Getting an auto loan with bad credit may not be the easiest thing to do but it can be done. Be prepared for more shopping around and doing extra leg work. The good news is you are not necessarily destined to be without a vehicle, especially when owning a vehicle can lead to a higher paying job or provide the means to obtain a second job.
To people with high credit, getting an auto loan with an interest rate as low as 0% is possible, but if you have a low credit rate, you might be looking at interest rates as high as 20% or more. Your credit score will dictate what type of interest you will end up paying on your car loan, and the lower the score may ultimately mean a higher interest rate.
Lenders want to feel confident that borrowers will pay their money back on time and in full, so consumers with bad credit pose a high risk. Lenders will assume that by lending you money for a car loan that they will be more susceptible to missing payments, defaults and having a high debt-to-income ratio all raise red flags for lenders, who will charge a high interest rate when they do not feel confident they will get back the money they are lending.
According to ConsumerAffairs.com, in addition to reviewing your credit score, lenders will also take a look at other factors that are not included in your credit report such as:
- What type of work you are applying for
- Your work history
- Length of time worked at your current job
Anyone shopping for a car should also shop around for a lender. Do not panic and accept the first offer of a loan you receive. There are many sources for an auto loan and you should consider them all as rates will vary depending on your available collateral and/or the vehicle you wish to purchase. Approach banks and credit unions for a ‘bad credit car loan’, ask about in-house dealer financing and research finance companies for those with good reputations.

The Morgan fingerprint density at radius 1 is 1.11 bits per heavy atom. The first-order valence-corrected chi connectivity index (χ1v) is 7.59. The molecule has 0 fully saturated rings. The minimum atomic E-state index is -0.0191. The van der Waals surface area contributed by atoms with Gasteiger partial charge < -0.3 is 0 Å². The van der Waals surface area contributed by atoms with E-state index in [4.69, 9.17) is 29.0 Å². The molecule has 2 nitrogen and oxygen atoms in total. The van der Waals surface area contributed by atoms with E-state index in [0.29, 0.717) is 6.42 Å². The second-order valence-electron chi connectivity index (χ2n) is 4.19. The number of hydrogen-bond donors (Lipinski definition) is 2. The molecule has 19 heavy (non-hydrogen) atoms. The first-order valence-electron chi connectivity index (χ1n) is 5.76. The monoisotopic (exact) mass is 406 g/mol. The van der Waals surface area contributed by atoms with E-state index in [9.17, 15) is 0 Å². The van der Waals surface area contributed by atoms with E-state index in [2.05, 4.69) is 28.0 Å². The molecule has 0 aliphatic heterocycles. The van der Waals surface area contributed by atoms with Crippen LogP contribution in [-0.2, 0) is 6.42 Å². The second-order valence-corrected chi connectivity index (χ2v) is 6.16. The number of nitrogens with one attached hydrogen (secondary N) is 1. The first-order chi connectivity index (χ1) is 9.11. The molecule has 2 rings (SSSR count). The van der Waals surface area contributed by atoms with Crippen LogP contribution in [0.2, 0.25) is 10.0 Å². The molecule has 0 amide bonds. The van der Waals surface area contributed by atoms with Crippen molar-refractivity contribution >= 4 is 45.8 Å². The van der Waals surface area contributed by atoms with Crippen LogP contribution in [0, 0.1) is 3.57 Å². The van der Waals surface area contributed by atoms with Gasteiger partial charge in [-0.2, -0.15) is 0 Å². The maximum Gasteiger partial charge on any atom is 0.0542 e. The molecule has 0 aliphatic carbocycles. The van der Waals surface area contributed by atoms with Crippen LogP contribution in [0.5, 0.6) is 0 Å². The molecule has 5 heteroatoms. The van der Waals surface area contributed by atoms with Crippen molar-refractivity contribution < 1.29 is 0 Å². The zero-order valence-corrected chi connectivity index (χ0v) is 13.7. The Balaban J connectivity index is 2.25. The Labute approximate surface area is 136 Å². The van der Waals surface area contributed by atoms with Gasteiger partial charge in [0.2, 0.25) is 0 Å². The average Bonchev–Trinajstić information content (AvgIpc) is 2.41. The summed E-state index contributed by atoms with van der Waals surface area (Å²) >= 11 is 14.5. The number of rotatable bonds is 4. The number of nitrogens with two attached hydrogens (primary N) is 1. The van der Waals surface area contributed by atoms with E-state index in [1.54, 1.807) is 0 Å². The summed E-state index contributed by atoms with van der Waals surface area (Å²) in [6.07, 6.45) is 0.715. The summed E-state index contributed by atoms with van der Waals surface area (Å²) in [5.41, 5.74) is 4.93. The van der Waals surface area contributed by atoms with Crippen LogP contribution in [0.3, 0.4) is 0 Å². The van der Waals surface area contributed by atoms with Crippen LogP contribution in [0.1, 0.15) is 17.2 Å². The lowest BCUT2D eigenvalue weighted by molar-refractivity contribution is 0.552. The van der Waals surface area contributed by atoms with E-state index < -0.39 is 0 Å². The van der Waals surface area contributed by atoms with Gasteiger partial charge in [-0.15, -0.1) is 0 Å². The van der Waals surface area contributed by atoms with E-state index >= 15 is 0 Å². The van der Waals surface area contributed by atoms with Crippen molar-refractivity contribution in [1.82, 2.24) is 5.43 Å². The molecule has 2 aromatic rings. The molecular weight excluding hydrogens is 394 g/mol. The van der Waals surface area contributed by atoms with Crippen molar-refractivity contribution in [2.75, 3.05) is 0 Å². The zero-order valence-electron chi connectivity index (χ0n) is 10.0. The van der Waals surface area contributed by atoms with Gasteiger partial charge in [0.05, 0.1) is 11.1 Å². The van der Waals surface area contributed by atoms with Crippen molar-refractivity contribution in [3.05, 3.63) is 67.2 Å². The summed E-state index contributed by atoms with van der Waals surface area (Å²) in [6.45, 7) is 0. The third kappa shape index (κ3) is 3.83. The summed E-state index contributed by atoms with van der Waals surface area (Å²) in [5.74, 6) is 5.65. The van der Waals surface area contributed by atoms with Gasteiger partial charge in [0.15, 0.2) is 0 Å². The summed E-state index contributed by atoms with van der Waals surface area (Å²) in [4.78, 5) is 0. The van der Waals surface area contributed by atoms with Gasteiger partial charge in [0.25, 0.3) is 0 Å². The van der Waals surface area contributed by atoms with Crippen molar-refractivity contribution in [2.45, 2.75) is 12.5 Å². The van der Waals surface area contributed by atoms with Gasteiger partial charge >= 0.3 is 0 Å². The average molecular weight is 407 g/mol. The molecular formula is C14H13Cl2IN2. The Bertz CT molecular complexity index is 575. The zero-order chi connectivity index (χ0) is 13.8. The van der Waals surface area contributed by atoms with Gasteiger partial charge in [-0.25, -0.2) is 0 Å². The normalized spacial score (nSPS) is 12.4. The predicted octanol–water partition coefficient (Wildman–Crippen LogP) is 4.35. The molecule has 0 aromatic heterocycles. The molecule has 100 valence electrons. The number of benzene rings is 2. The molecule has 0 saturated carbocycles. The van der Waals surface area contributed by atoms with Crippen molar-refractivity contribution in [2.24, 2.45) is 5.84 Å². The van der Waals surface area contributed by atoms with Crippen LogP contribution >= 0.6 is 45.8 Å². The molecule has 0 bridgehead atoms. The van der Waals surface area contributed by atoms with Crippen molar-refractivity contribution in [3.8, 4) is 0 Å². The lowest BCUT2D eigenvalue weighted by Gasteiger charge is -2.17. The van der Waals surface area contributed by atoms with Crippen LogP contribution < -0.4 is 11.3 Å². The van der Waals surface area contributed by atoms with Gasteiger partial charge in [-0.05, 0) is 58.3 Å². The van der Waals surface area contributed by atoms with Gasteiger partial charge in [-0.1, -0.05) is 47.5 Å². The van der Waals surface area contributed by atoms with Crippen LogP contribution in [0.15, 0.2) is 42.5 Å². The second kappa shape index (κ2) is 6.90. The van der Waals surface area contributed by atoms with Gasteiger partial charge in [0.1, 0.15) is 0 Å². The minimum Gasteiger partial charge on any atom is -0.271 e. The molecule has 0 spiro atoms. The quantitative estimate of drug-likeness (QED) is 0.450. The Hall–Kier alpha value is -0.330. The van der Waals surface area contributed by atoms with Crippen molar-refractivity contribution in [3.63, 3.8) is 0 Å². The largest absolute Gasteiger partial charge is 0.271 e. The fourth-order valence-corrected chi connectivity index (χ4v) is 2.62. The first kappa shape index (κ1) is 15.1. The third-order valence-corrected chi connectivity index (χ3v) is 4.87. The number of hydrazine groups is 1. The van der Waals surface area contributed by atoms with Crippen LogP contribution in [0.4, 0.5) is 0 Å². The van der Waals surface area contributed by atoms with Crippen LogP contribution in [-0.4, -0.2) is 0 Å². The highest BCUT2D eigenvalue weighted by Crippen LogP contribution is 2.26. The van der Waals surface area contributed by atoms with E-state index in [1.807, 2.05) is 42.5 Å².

Credit.com has savvy advice when it comes to ways to save money on auto loans.
- Choosing a shorter term loan. A 3 year loan will typically carry a lower interest rate than a 5 year loan.
- Buy a newer vehicle. Loans for used vehicles are usually more expensive than those for new vehicles.
- Resist the urge to load up on extras. Do not let the dealer convince you to go for the ‘extras’ like rustproofing, paint protection, VIN etching and more. It may sound like a good idea at the time but those little extras quickly add up.
Lastly, when shopping for an auto and auto loan, keep away from the ‘Bad Credit, No Credit, No Problem’ car dealers. These dealers are known to prey on the desperate, students, new immigrants and those with bad credit. Their rates can be extremely high and the quality of the vehicles usually is not tops and you may end up paying for extensive repairs.
A new or used vehicle can mean freedom but it can also mean extra income via a second job and/or an opportunity to obtain a higher paying position within your present company.
Helen Siwak is Editor-in-Chief of BLUSHVancouver & EcoLuvLux Lifestyle Blog | Lifestyle contributor to Daily Hive (VancityBuzz) | West Coast contributor to Retail-Insider | contributing writer for Marble Financial.